Semiotics, anthropology, psychology, history, literature, philosophy. We all have our reasons, and nothing says they will necessarily be sensible or not dysfunctional. Still, our reasons set our priorities, which in turn shapes what we talk about when we talk about religion.


Graeber, David and David Wengrow. The Dawn of Everything: A New History of Humanity. New York: Farrar, Straus, and Giraux, 2021.
Tiassa. I'm assuming you have a hard copy, or what passes for one, of this new book?

I'm interested in what they have to say about religion and how it helps us explain that humans are kind and loving, also savage and bloodthirsty. I'm leaning toward a thesis that goes something like: we didn't need places to worship gods because we did that as a matter of course for a long time, or a lot of humans did as some others spread around the globe.

We have to accept both aspects of human nature need to be explained, we need some groundrules.
I mean, that would be needed for any socially organised group, wandering around Australia 30,000 y.a. or the Asian steppes, if the ice sheets let you.

The savage stuff was "explained" by our need to hunt and kill animals. Even today killing an animal isn't a pretty sight, depending what you use. 30,000 y.a. "putting an animal out of its misery" probably wasn't easy, because killing it would not be pleasant. What did we do, or did we bother, if the kind, loving human part kicked in? Did we just monster it away?

A sheep farmer who found a sheep that was injured and in pain, would probably decide to kill it. Let's say he doesn't have his rifle with him, but he does have a sharp baling knife.

I guess my thesis could start off with: In the beginning, we lived with the gods.
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I guess my thesis could start off with: In the beginning, we lived with the gods.

And depending on what you mean, you would not necessarily be wrong. Jack Cady explained, over twenty years ago:

Let us consider a proposition that may not be as outrageous as it sounds.

Start with an illustration: At the end of the twentieth century, we all know that Oldsmobiles exist. We may like the fact, dislike the fact, or be completely indifferent, but, by the Lord Harry, we blamed well know that Oldsmobiles exist.

At the end of the seventeenth century, the Devil was every bit as real in Masschusetts as Oldsmobiles are in our world. Given that fact, and the further fact that creative energy is not restricted to individuals, it is fair to speculate that Salem created the Devil. If manifestations were hellish, it is no surprise.²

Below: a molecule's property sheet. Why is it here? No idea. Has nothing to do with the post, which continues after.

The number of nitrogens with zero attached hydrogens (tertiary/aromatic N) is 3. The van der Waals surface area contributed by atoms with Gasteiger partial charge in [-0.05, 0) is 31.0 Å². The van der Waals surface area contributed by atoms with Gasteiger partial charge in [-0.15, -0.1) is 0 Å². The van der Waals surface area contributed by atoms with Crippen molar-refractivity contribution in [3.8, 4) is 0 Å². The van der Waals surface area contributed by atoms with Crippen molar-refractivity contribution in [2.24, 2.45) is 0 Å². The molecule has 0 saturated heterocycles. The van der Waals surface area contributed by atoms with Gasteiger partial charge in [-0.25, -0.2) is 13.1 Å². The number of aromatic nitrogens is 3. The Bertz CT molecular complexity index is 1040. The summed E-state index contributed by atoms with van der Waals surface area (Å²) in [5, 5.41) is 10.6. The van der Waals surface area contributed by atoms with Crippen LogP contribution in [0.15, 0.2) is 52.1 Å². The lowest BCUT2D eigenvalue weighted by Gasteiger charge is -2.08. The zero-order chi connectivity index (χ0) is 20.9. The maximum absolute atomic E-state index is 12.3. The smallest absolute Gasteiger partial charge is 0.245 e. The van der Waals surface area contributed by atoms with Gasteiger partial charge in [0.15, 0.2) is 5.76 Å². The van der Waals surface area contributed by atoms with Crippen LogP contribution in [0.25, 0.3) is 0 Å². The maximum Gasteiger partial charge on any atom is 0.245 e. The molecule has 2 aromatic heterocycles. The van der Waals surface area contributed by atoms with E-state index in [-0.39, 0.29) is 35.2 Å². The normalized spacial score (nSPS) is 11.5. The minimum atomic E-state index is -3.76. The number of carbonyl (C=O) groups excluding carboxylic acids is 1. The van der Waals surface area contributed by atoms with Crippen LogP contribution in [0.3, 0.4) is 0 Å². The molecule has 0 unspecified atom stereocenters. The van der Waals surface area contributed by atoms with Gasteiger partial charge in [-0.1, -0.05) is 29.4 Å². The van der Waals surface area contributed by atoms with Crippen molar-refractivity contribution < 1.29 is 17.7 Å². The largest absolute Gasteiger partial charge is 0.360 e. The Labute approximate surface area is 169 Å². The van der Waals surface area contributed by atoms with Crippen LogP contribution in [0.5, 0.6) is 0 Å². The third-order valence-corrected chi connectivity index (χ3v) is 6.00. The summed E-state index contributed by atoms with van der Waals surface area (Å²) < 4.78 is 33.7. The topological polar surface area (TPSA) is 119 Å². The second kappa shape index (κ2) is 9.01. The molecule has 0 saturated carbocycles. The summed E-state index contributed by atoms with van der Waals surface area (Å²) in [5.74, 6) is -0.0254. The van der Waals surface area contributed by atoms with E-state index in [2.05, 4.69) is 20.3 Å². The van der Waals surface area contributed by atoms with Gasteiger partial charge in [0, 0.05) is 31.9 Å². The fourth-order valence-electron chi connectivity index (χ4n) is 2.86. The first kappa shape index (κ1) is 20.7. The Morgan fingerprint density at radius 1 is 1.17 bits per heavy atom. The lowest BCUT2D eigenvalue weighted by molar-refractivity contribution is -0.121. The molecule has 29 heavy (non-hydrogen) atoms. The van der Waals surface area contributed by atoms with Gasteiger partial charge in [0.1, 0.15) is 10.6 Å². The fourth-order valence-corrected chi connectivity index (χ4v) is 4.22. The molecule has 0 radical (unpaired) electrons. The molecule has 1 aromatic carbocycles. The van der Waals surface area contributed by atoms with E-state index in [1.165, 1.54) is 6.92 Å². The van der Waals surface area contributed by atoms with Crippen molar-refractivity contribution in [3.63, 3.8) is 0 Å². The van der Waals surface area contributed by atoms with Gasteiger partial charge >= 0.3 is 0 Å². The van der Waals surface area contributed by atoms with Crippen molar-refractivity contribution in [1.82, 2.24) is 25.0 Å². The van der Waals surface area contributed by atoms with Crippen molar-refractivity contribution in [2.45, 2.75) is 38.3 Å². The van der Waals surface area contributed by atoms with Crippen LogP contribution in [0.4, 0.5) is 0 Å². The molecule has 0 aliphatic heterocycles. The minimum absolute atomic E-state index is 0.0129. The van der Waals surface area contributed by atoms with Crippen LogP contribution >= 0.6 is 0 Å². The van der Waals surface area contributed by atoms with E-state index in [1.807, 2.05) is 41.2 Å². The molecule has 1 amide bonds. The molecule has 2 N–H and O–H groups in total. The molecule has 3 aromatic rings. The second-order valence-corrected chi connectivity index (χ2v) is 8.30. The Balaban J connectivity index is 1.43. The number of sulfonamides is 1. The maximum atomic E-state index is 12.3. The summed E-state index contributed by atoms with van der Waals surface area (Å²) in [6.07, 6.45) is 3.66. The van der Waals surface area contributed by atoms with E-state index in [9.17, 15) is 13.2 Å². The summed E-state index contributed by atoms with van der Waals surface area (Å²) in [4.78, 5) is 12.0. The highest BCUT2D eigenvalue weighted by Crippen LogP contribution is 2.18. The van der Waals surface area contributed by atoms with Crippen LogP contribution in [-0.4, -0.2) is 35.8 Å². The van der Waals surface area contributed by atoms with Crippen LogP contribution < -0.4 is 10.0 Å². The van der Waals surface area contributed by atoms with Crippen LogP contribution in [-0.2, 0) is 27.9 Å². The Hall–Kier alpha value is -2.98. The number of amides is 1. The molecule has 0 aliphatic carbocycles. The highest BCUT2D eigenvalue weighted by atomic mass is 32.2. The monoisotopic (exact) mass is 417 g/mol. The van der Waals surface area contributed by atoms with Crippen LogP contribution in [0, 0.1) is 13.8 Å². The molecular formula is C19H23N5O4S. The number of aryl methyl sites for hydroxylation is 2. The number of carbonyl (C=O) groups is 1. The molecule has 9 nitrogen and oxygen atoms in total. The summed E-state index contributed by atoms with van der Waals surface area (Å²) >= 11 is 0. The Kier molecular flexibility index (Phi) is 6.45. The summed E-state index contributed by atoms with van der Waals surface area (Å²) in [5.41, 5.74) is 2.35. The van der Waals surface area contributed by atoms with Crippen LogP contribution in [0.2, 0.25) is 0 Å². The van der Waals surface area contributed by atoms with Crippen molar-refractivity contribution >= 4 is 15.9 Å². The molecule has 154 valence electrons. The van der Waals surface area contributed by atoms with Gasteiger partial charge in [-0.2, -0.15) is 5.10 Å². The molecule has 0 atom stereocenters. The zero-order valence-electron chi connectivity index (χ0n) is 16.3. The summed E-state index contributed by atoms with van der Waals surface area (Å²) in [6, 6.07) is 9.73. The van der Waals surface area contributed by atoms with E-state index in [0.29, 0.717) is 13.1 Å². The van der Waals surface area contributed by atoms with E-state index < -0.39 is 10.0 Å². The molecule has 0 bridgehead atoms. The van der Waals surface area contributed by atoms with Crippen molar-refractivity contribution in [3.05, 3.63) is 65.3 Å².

² The notion that creativity is limited to individuals has restricted the perspectives of psychologists, sociologists, and some historians. Yet, any jazz musician will attest to the creative ability of groups, as will dancers and actors. In Salem, where creativity was blocked by harsh conditions, the group created something ugly that reached beyond the simple explanation of mass hysteria.


And it is one thing if, as Cady suggests, American Calvinism was "the final, and perhaps highest development of the mind of the Middle Ages in the Western world" (42), but combined with an isolation that "was even greater than the isolation of peoples during medieval times", the early colonial experience produced uniquely American results. "The importance of the Salem witch trials", writes Cady, is not their literary spectacle per se, nor our modern fascination with a grim American Inquisition, but that "they are the end-mark of total power by the New England theocracy" (51). But a Puritan "crack-up came with the witch trials, the preachers grew even crazier", so the decentralization of crackpottery in the early colonial experience was not necessarily an explicitly happy turn.

To wit, Cotton Mather is an early influence, but also something of a notorious figure in American history, and if mayhaps "experience chastened him" after "his great learning caused him to display a variety of ignorant idealism", it seems to a certain degree that ignorant idealism, "one of the most dangerous forces in the world", is perhaps his chief contribution to subsequent American generations. "I caution myself to remember, though," Cady reflects, "that to Mather the Devil was real. Wiches were real. There was good reason for hysteria." And the note on hysteria (51-52) is that during the trials, "people turned nasty", "paying off old grudges" including through property forfeiture; what emerges, Cady observes, is "a picture of a group of authorities who suspected they were wrong", and "to justify their acts they pursued the course they were stuck with, and pursued it vigorously".